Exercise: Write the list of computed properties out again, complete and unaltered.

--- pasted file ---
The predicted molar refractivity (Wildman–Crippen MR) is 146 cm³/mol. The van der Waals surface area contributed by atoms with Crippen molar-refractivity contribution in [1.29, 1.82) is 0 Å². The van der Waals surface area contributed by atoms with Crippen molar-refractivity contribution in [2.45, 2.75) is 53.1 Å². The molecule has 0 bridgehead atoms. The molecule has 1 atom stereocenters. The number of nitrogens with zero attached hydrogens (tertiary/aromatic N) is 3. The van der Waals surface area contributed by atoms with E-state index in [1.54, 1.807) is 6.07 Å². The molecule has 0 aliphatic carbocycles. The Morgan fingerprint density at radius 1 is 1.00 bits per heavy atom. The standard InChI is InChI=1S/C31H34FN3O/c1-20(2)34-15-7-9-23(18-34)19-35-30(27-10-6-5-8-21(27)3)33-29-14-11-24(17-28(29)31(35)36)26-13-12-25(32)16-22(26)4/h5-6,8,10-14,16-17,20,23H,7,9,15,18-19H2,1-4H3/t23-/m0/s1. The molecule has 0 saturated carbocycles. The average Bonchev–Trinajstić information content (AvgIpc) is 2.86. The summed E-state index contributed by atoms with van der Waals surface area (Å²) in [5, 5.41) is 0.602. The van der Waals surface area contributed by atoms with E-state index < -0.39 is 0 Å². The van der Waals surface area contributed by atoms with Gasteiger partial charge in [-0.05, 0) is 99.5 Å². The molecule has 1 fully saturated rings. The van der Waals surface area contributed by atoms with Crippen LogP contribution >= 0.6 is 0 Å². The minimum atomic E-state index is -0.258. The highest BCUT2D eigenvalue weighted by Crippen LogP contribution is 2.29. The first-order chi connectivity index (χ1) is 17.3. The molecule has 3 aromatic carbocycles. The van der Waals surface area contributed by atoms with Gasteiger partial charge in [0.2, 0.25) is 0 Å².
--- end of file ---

The predicted molar refractivity (Wildman–Crippen MR) is 146 cm³/mol. The van der Waals surface area contributed by atoms with Crippen molar-refractivity contribution in [1.29, 1.82) is 0 Å². The van der Waals surface area contributed by atoms with Crippen molar-refractivity contribution in [2.45, 2.75) is 53.1 Å². The molecule has 0 bridgehead atoms. The molecule has 1 atom stereocenters. The number of nitrogens with zero attached hydrogens (tertiary/aromatic N) is 3. The van der Waals surface area contributed by atoms with E-state index in [1.54, 1.807) is 6.07 Å². The molecule has 0 aliphatic carbocycles. The Morgan fingerprint density at radius 1 is 1.00 bits per heavy atom. The standard InChI is InChI=1S/C31H34FN3O/c1-20(2)34-15-7-9-23(18-34)19-35-30(27-10-6-5-8-21(27)3)33-29-14-11-24(17-28(29)31(35)36)26-13-12-25(32)16-22(26)4/h5-6,8,10-14,16-17,20,23H,7,9,15,18-19H2,1-4H3/t23-/m0/s1. The molecule has 0 saturated carbocycles. The average Bonchev–Trinajstić information content (AvgIpc) is 2.86. The summed E-state index contributed by atoms with van der Waals surface area (Å²) in [5, 5.41) is 0.602. The van der Waals surface area contributed by atoms with E-state index < -0.39 is 0 Å². The van der Waals surface area contributed by atoms with Gasteiger partial charge in [-0.05, 0) is 99.5 Å². The molecule has 1 fully saturated rings. The van der Waals surface area contributed by atoms with Crippen LogP contribution >= 0.6 is 0 Å². The minimum atomic E-state index is -0.258. The highest BCUT2D eigenvalue weighted by Crippen LogP contribution is 2.29. The first-order chi connectivity index (χ1) is 17.3. The molecule has 3 aromatic carbocycles. The van der Waals surface area contributed by atoms with Gasteiger partial charge in [0.2, 0.25) is 0 Å².